Some humbler, mostly solo, veterinary practices got lost along the way. Their focus had been small farming communities with only a limited percentage of small animal care. And simpler farms disappeared and became much larger operations.
Lots of outside dogs and farm cats started taking up residence in the house. And, techs like me didn’t have to call Howard S. to put Ginger in the milk house because I was making a farm call. Ginger was now in the main house. (Side note: Ginger wanted a piece of my backside when I made a farm call.)
Schools, then, needed to remodel and reframe to keep up with our ever changing role. Some of what I had learned in college was quickly becoming outdated. Good for me was the fact I had gone to a school that put an emphasis in the laboratory.
More schools developed new curriculum to accommodate veterinary technician programs and opportunities expanded for the students graduating from them. It would still be six years after I got out of college, though, before there was certification.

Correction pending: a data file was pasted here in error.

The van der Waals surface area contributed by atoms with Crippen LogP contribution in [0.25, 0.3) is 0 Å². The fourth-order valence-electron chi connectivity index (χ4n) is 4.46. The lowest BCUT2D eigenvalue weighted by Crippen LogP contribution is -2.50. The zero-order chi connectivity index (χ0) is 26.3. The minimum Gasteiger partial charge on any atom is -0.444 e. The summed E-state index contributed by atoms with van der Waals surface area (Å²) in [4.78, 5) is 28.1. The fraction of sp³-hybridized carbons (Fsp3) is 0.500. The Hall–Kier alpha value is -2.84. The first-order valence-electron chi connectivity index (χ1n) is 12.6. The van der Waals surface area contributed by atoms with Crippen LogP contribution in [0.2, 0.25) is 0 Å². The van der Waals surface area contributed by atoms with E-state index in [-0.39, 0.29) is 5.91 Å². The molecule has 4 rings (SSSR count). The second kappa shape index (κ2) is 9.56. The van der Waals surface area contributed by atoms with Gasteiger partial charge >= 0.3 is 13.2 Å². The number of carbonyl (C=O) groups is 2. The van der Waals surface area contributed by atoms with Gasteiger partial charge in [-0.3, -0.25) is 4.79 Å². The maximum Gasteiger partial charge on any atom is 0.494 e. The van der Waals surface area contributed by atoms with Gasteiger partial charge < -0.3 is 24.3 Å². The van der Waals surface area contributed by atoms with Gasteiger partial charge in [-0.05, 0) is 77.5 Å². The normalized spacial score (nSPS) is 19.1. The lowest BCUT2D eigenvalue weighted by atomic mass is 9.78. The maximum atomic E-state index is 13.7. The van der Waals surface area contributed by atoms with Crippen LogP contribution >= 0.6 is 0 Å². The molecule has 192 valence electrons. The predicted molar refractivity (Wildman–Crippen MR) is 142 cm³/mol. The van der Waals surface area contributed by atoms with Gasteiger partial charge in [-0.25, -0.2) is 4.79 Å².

A discussion on the future of Veterinary Technology
About nine years ago I attended an event to discuss the future of veterinary technology. The energy over three days was some amazing electricity.
This gathering was by invitation and attended by a diverse cross section of the veterinary industry.
Since the discussion was centered mainly on education, a big percentage of participants were from academia. Others in attendence were industry representatives, government representatives, technician specialties and DVM’s.